Last Year’s Harvest

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After my brave-but-puny re-start, here is something brief.
 
I made plenty of notes and photos about our Siembra 2013.
 
We planted our fields May 28 and June 6, having purchased fertilizer granules to go with the seed.
Many fertilizers, pesticides and herbicides come to Mexico from the US, and receive a lot of suspicious attention from the farmers that purchase them, including fears that Monsanto and other companies might be selling “plaga” of all sorts, infecting their seeds with pests to get the farmers to buy something, from the company, of course, to control them with. I have long believed that Mexicans in general have a right to be suspicious about many things – look at Mexico’s history!, but this one seems a little far-fetched
We received irrigation water right away, so everything got off to a good start. I’m not sure whether it was conscious or not, but this planting season was one of little machinery use, and lots of hands-on work. We almost can say we had a peon de planta,   a full-time summer worker, because Mechin started working for us with the irrigation, and worked through fall.
He brought other workers when there was too much fertilizing/weed spraying for one person, and that worked very well. He and another long-time worker each decided that they would not “drink” until the local fiesta, (a rather serious decision) and as far as we could tell, they stuck to their decision, thus saving themselves a lot of money and the foolishness that often accompanies drunkenness. (Sorry – it sounds like I’m on a soapbox here, but I’m just stating the observable facts.) Their choice meant they would work all week, including Mondays(!)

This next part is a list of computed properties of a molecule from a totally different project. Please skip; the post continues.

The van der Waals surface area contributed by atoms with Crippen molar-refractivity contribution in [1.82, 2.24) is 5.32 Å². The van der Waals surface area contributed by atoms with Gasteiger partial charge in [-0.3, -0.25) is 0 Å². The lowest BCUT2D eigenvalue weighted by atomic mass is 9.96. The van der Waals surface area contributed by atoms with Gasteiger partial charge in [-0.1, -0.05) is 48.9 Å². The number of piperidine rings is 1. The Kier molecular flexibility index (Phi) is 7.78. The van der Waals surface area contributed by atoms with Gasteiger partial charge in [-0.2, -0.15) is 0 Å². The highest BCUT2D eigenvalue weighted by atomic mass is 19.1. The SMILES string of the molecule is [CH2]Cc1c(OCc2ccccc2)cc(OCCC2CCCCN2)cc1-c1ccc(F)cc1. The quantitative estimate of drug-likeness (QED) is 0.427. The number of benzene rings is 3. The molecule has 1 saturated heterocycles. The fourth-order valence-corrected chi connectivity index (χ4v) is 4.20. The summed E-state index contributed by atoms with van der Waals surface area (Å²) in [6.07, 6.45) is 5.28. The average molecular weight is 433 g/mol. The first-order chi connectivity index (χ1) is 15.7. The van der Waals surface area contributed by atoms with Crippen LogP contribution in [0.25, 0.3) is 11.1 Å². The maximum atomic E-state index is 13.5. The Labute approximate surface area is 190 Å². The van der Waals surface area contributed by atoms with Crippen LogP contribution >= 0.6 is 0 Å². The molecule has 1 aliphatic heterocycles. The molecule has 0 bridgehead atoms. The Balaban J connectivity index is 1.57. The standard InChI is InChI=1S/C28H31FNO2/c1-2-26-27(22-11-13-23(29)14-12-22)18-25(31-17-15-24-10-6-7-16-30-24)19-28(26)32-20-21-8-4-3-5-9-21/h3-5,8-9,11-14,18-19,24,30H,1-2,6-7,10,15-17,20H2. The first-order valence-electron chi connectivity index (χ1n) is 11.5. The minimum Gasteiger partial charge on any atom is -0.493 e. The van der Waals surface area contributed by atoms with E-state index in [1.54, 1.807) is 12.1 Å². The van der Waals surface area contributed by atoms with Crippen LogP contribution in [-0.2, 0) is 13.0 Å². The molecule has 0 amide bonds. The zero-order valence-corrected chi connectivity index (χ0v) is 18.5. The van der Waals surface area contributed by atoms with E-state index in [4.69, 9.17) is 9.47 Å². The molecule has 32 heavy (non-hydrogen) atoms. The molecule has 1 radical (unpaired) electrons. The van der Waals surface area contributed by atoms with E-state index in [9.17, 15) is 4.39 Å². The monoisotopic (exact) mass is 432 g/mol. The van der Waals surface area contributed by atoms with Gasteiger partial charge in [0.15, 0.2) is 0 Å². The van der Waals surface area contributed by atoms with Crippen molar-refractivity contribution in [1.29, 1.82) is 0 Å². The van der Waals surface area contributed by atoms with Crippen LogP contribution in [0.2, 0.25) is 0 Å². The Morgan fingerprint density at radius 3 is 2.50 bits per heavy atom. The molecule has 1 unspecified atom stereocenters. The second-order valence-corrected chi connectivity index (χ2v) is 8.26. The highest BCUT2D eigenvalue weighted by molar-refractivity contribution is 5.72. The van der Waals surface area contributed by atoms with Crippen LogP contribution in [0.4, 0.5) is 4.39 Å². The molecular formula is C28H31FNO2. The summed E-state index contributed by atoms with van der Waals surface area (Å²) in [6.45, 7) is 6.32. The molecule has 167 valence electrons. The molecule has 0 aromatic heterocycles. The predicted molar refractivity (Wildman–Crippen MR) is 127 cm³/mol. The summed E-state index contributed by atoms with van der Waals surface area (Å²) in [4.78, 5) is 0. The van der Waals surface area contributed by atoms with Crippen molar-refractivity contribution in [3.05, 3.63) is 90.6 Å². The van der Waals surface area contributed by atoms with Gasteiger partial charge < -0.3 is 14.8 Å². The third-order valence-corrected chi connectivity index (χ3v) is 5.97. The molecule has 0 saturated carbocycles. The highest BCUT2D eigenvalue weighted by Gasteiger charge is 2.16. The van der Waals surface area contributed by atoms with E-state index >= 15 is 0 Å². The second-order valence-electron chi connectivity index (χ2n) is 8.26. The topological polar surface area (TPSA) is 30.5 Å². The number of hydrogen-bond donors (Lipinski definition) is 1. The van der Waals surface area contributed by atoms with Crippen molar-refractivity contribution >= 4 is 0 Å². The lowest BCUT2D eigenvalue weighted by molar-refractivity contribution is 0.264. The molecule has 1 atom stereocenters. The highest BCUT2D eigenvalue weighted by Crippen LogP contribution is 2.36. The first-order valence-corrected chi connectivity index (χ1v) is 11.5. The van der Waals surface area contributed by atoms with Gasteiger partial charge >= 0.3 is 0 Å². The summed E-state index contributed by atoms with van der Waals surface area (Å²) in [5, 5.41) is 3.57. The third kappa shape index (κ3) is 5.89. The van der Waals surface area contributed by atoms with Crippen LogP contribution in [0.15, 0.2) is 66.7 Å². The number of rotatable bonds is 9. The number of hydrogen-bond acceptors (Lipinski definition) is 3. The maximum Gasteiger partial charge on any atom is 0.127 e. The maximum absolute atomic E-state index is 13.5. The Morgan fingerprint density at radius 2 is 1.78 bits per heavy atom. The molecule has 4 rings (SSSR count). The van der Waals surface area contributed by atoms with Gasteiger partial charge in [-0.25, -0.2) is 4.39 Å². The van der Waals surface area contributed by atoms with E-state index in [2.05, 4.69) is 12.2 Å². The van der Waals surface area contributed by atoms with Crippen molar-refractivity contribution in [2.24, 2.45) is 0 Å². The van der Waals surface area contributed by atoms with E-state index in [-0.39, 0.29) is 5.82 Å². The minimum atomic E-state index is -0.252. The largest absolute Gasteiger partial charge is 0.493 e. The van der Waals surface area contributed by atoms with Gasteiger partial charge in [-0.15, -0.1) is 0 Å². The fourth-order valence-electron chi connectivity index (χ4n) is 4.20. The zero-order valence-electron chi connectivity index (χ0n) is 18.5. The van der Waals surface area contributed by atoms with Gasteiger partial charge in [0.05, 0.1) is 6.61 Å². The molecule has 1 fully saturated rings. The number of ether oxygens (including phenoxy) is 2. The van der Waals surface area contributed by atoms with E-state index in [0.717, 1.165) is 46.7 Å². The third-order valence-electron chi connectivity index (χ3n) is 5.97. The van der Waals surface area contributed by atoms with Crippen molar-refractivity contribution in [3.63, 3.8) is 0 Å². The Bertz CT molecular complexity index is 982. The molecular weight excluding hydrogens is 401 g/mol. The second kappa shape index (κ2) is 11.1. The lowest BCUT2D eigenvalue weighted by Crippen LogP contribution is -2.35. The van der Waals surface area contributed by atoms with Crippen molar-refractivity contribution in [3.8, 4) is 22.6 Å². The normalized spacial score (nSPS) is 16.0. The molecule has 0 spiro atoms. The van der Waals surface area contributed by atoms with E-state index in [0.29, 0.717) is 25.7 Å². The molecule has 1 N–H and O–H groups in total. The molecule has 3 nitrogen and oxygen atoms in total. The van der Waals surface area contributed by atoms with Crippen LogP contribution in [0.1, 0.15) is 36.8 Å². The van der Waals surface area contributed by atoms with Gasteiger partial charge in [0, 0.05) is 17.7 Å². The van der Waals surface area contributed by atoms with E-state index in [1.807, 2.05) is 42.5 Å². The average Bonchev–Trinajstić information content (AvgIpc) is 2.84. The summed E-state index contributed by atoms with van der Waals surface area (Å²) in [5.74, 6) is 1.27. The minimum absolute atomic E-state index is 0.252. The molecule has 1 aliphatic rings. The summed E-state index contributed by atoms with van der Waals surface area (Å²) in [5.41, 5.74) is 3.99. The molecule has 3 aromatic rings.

The seeds sprouted and the plants appeared.
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They grew.
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So did the insect predators. See the holes near the roots of these young sorghum plants in the photo below?? Those are deadly attacks from, quite likely, I think, gallina ciega (“blind chicken” – eeuuww), the hideous underground herbivorous predator.
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We worried, as dry-land farmers do, about rain. But looking back in memory and through my notes, the worry wasn’t necessary in 2013 (OK, perhaps it’s debatable whether worry is necessary or not). At any rate, we got   gentle rain often, with few really heavy storms. But there was plenty of thunder and lightning, usually in the evening and night, and rains all the way to harvest time. It was difficult for some local farmers to get into the fields, and it took quite a while for the maize and corn to dry sufficiently for harvesting.  One unpleasant event of the summer was that Doña Socorro got a severe skin infection on her leg. We think it was from scratching a mosquito bite. You may thank me later for not including a photo of the infection, with discolored, dripping leg.  At this clinic, the doctor treats some patients right inside the front door!
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Our garden was happy with the wet summer, and produced many, many large squashes, and lots of zucchini plants with their edible flowers and beautiful squash.
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We also were able to get a new stage built, shown here in progress. 

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